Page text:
The Star (South Africa), Mar. 16, 2003 (Book Review)
by Tahar Ben Jelloun
How do you explain – particularly to your own impressionable child – that the murderous actions of September 11, 2001 need not be a source of shame among co-religionists?
When the conversation goes like this:
Daddy, am I a Muslim?
Yes, like your parents.
And am I an Arab, too?
Yes, you’re an Arab, even if you don’t speak Arabic.
But you saw on TV, the Muslims, they killed a lot of people. I don’t want to be a Muslim.
Tahar Ben Jelloun is a novelist, essayist, critic and poet of Moroccan origin who has lived in France for more than three decades. He is a winner of the Prix Mahgreb and the Prix Goncourt.
He is also the father of deeply troubled daughters living in a country which prides itself on its attachment to logic.
So, when his child said she didn’t want to be a Muslim, he knew he had to answer some serious questions.
In this little book, Tahar takes those questions further, to explain – as he sees it – the nature of Islam.
I say “as he sees it”, because Tahar is only one voice among many: he writes approvingly of such sages as the North African Ibn-Khaldun (1332-1406); the Afghan Jamal Eddine al-Afghan (died 1897); and the Egyptian Muhammed Abduh (died 1905).
The first warned against “using the mosque for teaching things other than the Koran”. The others encouraged “certain changes of rules and habits in practising religion” – in other words, reforms.
“They said that we should not blindly accept what the ancient teachers laid down as rules for Islamic conduct, that the time when Islam was born was very different from modern times.”
This statement would be unexceptionable in perhaps 95% of the worldwide Christian community, where to be “fundamentalist” is equated with ignorance, backwardness, narrow-mindedness, bigotry, intolerance – and so on.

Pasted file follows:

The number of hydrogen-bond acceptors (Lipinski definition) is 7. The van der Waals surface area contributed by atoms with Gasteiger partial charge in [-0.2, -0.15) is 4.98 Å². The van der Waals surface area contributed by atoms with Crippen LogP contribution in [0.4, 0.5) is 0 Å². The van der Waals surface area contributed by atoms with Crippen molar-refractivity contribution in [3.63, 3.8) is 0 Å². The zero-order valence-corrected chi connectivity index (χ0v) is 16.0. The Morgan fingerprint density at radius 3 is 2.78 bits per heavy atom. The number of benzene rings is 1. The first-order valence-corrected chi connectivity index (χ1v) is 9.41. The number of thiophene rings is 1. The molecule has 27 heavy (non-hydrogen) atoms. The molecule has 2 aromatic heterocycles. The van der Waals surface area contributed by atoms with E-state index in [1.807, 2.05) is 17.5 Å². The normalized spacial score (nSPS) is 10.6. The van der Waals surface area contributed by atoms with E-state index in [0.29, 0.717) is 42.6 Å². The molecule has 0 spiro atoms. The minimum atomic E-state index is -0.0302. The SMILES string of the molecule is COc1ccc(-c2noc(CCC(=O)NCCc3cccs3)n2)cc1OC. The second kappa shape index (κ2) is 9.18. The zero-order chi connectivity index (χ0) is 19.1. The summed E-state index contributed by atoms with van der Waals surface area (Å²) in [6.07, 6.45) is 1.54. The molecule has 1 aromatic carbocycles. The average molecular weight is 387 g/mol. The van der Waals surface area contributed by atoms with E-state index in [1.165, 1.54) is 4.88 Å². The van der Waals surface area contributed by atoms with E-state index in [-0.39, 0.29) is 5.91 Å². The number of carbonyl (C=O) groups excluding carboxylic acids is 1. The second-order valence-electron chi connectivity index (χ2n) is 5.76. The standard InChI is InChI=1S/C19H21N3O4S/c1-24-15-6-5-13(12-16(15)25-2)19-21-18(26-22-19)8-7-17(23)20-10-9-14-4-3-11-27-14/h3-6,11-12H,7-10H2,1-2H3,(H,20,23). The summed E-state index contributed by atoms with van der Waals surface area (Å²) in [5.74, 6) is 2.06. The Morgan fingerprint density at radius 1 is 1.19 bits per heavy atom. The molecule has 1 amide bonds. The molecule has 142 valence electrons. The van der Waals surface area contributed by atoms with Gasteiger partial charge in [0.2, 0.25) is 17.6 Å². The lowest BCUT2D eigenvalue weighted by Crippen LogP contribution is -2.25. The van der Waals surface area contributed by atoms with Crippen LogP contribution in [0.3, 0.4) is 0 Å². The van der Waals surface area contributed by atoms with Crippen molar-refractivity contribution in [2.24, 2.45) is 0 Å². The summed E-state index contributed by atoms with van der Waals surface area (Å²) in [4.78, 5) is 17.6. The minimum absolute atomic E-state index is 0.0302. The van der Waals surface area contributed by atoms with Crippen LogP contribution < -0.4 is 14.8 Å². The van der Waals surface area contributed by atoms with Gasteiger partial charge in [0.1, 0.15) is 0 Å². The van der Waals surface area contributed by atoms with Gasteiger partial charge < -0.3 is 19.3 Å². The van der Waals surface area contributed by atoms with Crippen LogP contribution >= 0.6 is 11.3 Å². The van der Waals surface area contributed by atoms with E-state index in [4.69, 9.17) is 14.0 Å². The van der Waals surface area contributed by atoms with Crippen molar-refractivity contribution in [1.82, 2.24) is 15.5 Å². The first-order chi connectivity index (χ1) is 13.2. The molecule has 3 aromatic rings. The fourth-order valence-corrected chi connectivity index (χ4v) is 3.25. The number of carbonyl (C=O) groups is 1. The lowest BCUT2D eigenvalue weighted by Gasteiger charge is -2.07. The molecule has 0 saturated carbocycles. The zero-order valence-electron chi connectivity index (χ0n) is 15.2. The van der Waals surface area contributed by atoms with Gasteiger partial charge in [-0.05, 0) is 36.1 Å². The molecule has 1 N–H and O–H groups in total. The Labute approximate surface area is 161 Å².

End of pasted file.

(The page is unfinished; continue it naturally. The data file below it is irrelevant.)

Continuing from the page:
Unfortunately, this is not necessarily so among a community where too often extremist threats cause the more tolerant to stay quiet.
Tahar says “in Islam, as in other religions, there are things that are eternal and things that are temporary, that is, valid for one time period and not for all times. The problem is that some Muslims say that all of it is eternal and that nothing must change…”
He places himself firmly among the modernisers and writes in a sceptical, open-minded tone attractive to a Western audience.
Tahar chastises the obscurantist Muslims – but omits to say how immensely powerful they are. And there are a few infelicities, such as the ritual condemnation of colonialism and its association with Christianity, without any apparent understanding that Islamic expansion was in its time a colonial force – witness its advance in Europe beyond the Pyrenean passes and to the walls of Vienna.
There is a dig at American’s apparent cultural incuriosity: “A recent study revealed that for every 100 books brought out by American publishers, only three were translations. What other people have written or thought doesn’t really interest them!”
True, but when so much original literature is published in your own language, the need for translations is lessened. The day is long past – a millennium ago – when an Iranian historian quoted by Tahar could write with justification: “The Arabic language is the repository of all the arts of the earth.”
That said, Islam Explained is an attractive little work. It is a cry for understanding which deserves respect.
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